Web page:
Friday, August 05, 2016


With one week of summer vacation ahead of me, I've just finished the perfect book to sum up what was difficult about teaching last year.

In Sheep's Clothing: Understanding and Dealing with Manipulative People by George K. Simon.

The Amazon synopsis reads:

Dr. George Simon knows how people push your buttons. Your children--especially teens--are expert at it, as is your mate. A co-worker may quietly undermine your efforts while professing to be helpful, or your boss may prey on your weaknesses. Manipulative people have two goals: to win and to look good doing it. Often those they abuse are only vaguely aware of what is happening to them.

It continues to share what this book offers.

George K Martin was a guest on an MSNBC news show were he was asked to speak about the personality characteristics of Donald Trump and was how I found this particular book. (I'm a sucker for guest authors but they often are the best way to decide what to read!)

While this book primarily deals with adult-adult interaction, there are a few examples of parent-child interaction. However in his conclusion, Simon writes,

Inpatient psychiatric facilities in this country are bursting at the seams with young persons exhibiting significant disturbances of character. Regardless of what psychiatric diagnosis they may be given upon admission, the majority of these youngsters are brought to these facilities because of their completely undisciplined aggressive behavior. (p. 167)

My understanding of the premise is that in the past we have attributed behaviors such as these to whatever fear and insecurity neuroses these children may have had. Sympathy, compassion and understanding the underlying causes is traditionally deemed the best defense in "curing" what ails them.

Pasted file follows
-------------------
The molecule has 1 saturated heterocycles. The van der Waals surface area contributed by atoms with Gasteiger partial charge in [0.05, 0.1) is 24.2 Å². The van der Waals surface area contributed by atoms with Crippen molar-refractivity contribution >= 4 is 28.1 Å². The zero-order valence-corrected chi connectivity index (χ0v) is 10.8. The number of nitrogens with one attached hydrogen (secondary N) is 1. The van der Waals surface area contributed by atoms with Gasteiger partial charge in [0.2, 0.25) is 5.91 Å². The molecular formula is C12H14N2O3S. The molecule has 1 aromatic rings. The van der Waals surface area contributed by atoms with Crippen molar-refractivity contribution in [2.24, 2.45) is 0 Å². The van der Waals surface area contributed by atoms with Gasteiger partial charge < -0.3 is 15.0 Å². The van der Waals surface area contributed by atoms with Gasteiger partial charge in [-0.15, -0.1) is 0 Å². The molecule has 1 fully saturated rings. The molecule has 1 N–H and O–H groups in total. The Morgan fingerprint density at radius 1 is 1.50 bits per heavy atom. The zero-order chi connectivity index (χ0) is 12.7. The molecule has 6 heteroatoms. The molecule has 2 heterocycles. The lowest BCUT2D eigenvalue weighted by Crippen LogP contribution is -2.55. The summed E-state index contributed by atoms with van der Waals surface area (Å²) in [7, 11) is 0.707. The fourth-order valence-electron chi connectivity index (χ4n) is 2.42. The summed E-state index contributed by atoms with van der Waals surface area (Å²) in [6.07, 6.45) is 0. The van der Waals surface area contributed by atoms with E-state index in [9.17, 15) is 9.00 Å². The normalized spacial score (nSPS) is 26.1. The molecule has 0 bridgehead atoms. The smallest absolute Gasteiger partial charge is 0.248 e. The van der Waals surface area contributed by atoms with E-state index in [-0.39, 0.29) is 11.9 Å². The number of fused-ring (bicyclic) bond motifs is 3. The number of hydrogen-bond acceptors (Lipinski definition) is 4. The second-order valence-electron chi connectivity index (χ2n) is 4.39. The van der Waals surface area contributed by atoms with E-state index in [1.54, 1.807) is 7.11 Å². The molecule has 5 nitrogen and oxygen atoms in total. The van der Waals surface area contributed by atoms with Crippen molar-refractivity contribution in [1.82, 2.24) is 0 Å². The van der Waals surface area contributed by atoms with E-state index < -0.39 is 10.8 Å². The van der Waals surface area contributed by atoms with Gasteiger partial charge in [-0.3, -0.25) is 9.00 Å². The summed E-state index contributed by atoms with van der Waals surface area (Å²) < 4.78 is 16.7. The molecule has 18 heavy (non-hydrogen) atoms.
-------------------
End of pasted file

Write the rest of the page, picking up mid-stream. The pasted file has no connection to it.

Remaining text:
It would seem that all of this "understanding" has played right into the hands of the manipulative child who will deny, rationalize, defend, and divert any anti-social behavior for the sake of winning.

This isn't one of those "kids these days" rants. I have seen all of the behaviors Simon describes in children as young as 5 years old. As a compassionate non-covertly aggressive person, accepting the fact that there are manipulative children on the planet and that it can be learned at a very young age seems unfathomable to me.

Until, that is I look at his examples of the tactics those manipulators use and recognize them as what I was fighting last year.

Characteristics of this personality type include- Self-centered thinking, possessive thinking, extreme (all-or-none) thinking, egomaniacal thinking, shameless thinking, quick and easy thinking, and guiltless thinking.(pg.38-40)

He writes of the social factors that helps to create manipulative children include permissiveness, indulgence, abuse, neglect, and lack of accountability.(p100)

Being a society opposed to those factors does not prevent them from occurring. As a teacher who sees any given child 90 minutes a week, there is a minimal amount I can do to combat these behaviors.

At least now I recognize them. I can't fix their family issues, I can't change how they relate to all of society. But I can see them in action and rather than "cutting the kid a break" because of the life s/he comes from, I can feel better about calling out such behaviors and working harder to have students be accountable for what they say and do.

I have a friend who divorced a manipulative narcissist. From the outside it was easy for me to see and explain his patterns of behavior. It took a little while for her to see them for what they were. I feel like this book has given me the tools to see some of the discipline issues I've had for what they are and has given me another way of thinking about and helping those challenging kids.

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